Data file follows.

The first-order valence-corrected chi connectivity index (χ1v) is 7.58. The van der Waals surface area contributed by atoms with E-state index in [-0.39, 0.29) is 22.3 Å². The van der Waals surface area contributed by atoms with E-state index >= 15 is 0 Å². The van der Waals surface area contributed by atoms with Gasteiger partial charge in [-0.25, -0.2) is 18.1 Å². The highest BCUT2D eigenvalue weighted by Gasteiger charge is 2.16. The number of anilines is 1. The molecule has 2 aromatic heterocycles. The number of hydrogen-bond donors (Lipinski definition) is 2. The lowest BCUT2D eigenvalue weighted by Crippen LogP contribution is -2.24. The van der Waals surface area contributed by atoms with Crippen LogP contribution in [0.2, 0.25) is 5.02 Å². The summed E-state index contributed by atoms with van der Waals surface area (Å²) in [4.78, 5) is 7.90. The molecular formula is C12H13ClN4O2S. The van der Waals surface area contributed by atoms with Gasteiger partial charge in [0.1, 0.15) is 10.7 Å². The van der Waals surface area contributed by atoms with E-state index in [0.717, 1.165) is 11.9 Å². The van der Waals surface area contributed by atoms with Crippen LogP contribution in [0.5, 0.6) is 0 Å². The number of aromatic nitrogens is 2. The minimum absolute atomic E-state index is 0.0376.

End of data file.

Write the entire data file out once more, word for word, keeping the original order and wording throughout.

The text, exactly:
The first-order valence-corrected chi connectivity index (χ1v) is 7.58. The van der Waals surface area contributed by atoms with E-state index in [-0.39, 0.29) is 22.3 Å². The van der Waals surface area contributed by atoms with E-state index >= 15 is 0 Å². The van der Waals surface area contributed by atoms with Gasteiger partial charge in [-0.25, -0.2) is 18.1 Å². The highest BCUT2D eigenvalue weighted by Gasteiger charge is 2.16. The number of anilines is 1. The molecule has 2 aromatic heterocycles. The number of hydrogen-bond donors (Lipinski definition) is 2. The lowest BCUT2D eigenvalue weighted by Crippen LogP contribution is -2.24. The van der Waals surface area contributed by atoms with Crippen LogP contribution in [0.2, 0.25) is 5.02 Å². The summed E-state index contributed by atoms with van der Waals surface area (Å²) in [4.78, 5) is 7.90. The molecular formula is C12H13ClN4O2S. The van der Waals surface area contributed by atoms with Gasteiger partial charge in [0.1, 0.15) is 10.7 Å². The van der Waals surface area contributed by atoms with E-state index in [0.717, 1.165) is 11.9 Å². The van der Waals surface area contributed by atoms with Crippen LogP contribution in [0.5, 0.6) is 0 Å². The number of aromatic nitrogens is 2. The minimum absolute atomic E-state index is 0.0376.